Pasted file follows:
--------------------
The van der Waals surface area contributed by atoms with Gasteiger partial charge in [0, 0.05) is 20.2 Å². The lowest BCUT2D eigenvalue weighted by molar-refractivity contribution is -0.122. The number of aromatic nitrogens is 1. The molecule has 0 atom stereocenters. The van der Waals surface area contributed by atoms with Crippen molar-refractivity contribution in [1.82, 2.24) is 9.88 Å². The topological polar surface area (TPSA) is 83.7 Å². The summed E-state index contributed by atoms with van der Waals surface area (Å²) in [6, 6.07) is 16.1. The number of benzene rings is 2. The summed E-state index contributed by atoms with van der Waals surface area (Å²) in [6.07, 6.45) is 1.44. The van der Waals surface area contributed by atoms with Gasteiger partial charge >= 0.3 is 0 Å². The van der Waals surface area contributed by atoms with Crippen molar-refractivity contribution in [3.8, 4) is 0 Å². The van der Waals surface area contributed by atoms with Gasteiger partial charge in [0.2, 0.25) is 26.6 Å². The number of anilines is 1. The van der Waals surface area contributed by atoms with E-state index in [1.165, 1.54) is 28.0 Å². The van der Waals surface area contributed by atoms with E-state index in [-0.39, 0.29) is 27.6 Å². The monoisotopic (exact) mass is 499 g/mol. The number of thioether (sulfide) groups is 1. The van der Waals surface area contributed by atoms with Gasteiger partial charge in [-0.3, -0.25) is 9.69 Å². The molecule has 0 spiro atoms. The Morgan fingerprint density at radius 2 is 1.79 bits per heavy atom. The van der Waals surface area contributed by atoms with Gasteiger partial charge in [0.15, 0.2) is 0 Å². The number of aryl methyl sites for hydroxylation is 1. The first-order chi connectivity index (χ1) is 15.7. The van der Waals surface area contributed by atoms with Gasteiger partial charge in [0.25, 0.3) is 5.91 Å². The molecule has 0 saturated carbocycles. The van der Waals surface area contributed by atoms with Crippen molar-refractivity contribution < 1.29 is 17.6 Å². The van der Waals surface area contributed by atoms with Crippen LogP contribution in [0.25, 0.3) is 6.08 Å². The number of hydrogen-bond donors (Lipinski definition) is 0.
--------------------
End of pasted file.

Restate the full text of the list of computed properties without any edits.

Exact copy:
The van der Waals surface area contributed by atoms with Gasteiger partial charge in [0, 0.05) is 20.2 Å². The lowest BCUT2D eigenvalue weighted by molar-refractivity contribution is -0.122. The number of aromatic nitrogens is 1. The molecule has 0 atom stereocenters. The van der Waals surface area contributed by atoms with Crippen molar-refractivity contribution in [1.82, 2.24) is 9.88 Å². The topological polar surface area (TPSA) is 83.7 Å². The summed E-state index contributed by atoms with van der Waals surface area (Å²) in [6, 6.07) is 16.1. The number of benzene rings is 2. The summed E-state index contributed by atoms with van der Waals surface area (Å²) in [6.07, 6.45) is 1.44. The van der Waals surface area contributed by atoms with Gasteiger partial charge >= 0.3 is 0 Å². The van der Waals surface area contributed by atoms with Crippen molar-refractivity contribution in [3.8, 4) is 0 Å². The van der Waals surface area contributed by atoms with Gasteiger partial charge in [0.2, 0.25) is 26.6 Å². The number of anilines is 1. The van der Waals surface area contributed by atoms with E-state index in [1.165, 1.54) is 28.0 Å². The van der Waals surface area contributed by atoms with E-state index in [-0.39, 0.29) is 27.6 Å². The monoisotopic (exact) mass is 499 g/mol. The number of thioether (sulfide) groups is 1. The van der Waals surface area contributed by atoms with Gasteiger partial charge in [-0.3, -0.25) is 9.69 Å². The molecule has 0 spiro atoms. The Morgan fingerprint density at radius 2 is 1.79 bits per heavy atom. The van der Waals surface area contributed by atoms with Gasteiger partial charge in [0.15, 0.2) is 0 Å². The number of aryl methyl sites for hydroxylation is 1. The first-order chi connectivity index (χ1) is 15.7. The van der Waals surface area contributed by atoms with Gasteiger partial charge in [0.25, 0.3) is 5.91 Å². The molecule has 0 saturated carbocycles. The van der Waals surface area contributed by atoms with Crippen molar-refractivity contribution < 1.29 is 17.6 Å². The van der Waals surface area contributed by atoms with Crippen LogP contribution in [0.25, 0.3) is 6.08 Å². The number of hydrogen-bond donors (Lipinski definition) is 0.